Review – Wings
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  • Posted:
  • May 16, 2010

 

 

I think I needed an easy read after I finished Michael Grant’s Gone books. Everything I tried this week has either not stuck or I wasn’t in the head space for. I needed something light and fluffy. Well, ask and ye shall receive.

I found out exactly what I needed from the totally different end of the Harper teen spectrum (who also publish Gone). Wings is the debut novel from Aprilynne Pike about young Laurel, a girl who finds out that she is different from most people. At the start of the novel Laurel is beginning life at high school after being home schooled her entire life. She quickly realizes that she doesn’t fit in with most of her classmates who seem content with being cooped up in school all day. Laurel feels confined and would rather spend her free time outside whenever possible. She also eats a vegan diet of strict fruits and vegetables which confound her new friends Chelsea and David.

In David she finds an ally and a confidante and she will soon need it. One morning Laurel feels a bump on her back, typical for any teenage girl but soon turns out to be completely out of the ordinary. From the bump sprouts a floral blossom resembling wings. Laurel, who was adopted by her parents when she was little, has no idea how to react to this. She decides to keep it a secret from all except for David, who despite the oddity is falling for her more and more each day. But how to keep something a secret that seems to be a part of you?

This book was fun to read – a little fluffier on the romancey side than I usually care for, but a fun read. It’s not earth shattering or terribly inventive, though I do appreciate the description and the research done on Laurel’s bloom and the ramifications that Pike boils the story down to. She certainly wasn’t lazy with the science in this bit of the book and I found that to be a joy to read. Where she lost me was in the conflict at the end of the book with the baddies who were tricking Laurel’s parents into selling them their land and the subsequent kidnapping and attempted murder that results from it. It’s a touch goofy, and when Laurel finally does reveal who and what she is to her parents Pike doesn’t even write that bit, she just dodges over it.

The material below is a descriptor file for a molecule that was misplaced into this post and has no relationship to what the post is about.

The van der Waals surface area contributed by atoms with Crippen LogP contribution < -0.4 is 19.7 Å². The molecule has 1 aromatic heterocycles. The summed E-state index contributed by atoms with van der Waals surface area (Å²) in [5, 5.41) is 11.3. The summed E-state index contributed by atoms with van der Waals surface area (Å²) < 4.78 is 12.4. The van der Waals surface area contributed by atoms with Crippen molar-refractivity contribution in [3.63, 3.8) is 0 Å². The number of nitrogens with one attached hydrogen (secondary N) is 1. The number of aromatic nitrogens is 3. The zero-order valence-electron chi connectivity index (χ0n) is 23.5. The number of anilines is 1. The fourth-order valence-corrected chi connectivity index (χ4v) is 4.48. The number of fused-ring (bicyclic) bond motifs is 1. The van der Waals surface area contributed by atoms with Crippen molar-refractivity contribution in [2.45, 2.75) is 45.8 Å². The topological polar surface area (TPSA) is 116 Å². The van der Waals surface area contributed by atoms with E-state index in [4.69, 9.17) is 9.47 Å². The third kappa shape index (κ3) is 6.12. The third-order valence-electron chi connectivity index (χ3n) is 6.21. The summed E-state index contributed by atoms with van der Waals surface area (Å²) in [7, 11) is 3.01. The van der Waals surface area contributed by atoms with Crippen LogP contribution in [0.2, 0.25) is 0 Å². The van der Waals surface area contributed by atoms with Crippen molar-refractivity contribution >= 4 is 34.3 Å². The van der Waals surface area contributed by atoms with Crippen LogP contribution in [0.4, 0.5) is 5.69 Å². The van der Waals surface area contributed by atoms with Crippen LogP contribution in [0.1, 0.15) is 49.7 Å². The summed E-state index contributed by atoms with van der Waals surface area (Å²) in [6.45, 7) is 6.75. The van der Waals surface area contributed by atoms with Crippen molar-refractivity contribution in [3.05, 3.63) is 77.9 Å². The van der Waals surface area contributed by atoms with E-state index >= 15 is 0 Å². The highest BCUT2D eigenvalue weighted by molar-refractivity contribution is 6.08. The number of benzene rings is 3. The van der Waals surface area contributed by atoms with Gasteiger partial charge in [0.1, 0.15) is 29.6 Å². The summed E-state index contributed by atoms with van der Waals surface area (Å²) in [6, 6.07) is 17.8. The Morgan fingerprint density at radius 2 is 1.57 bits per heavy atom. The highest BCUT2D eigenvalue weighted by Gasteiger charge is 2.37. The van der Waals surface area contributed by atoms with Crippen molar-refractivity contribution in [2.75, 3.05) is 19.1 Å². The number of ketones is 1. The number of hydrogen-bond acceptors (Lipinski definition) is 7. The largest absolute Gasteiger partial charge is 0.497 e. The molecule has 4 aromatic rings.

Overall the effect of this concentrates so much of the story on the inter-personal relationships between Laurel, Daivd, and Tamani, a man who Laurel meets fairly early in the book. Like I said, it’s romance… soft romance, since it’s for teens. A little bit more gushy than I tend to like my romance books too. If there’s a love triangle brewing I’d like there to be some conflict, some tension. The conflict here is barely scratched upon and Laurel just feels like she’s bouncing between two guys and everyone is hunky-dory until the end. I’m pretty sure it’s not meant to be handled with polyamourous tones implied, but no one seems to be fighting over it that much to negate this; jealous looks here and there and one person weakly calling her on the carpet about it, but otherwise nothing. Sigh. Need more conflict than that, my friend.

I feel like I’m giving away more of the book than usual, but there’s still a lot left there to indulge in. This is such a guilty pleasure read for me, and I will admit I plan to read Spells… reluctantly, with eyes downcast. I like it, but I feel guilty liking it because I have so much to dislike about it.

I would give this a 3.5, but I will round it up to a 4 of 5 stars for the scientific explanation. I really did like that bit.

-BP

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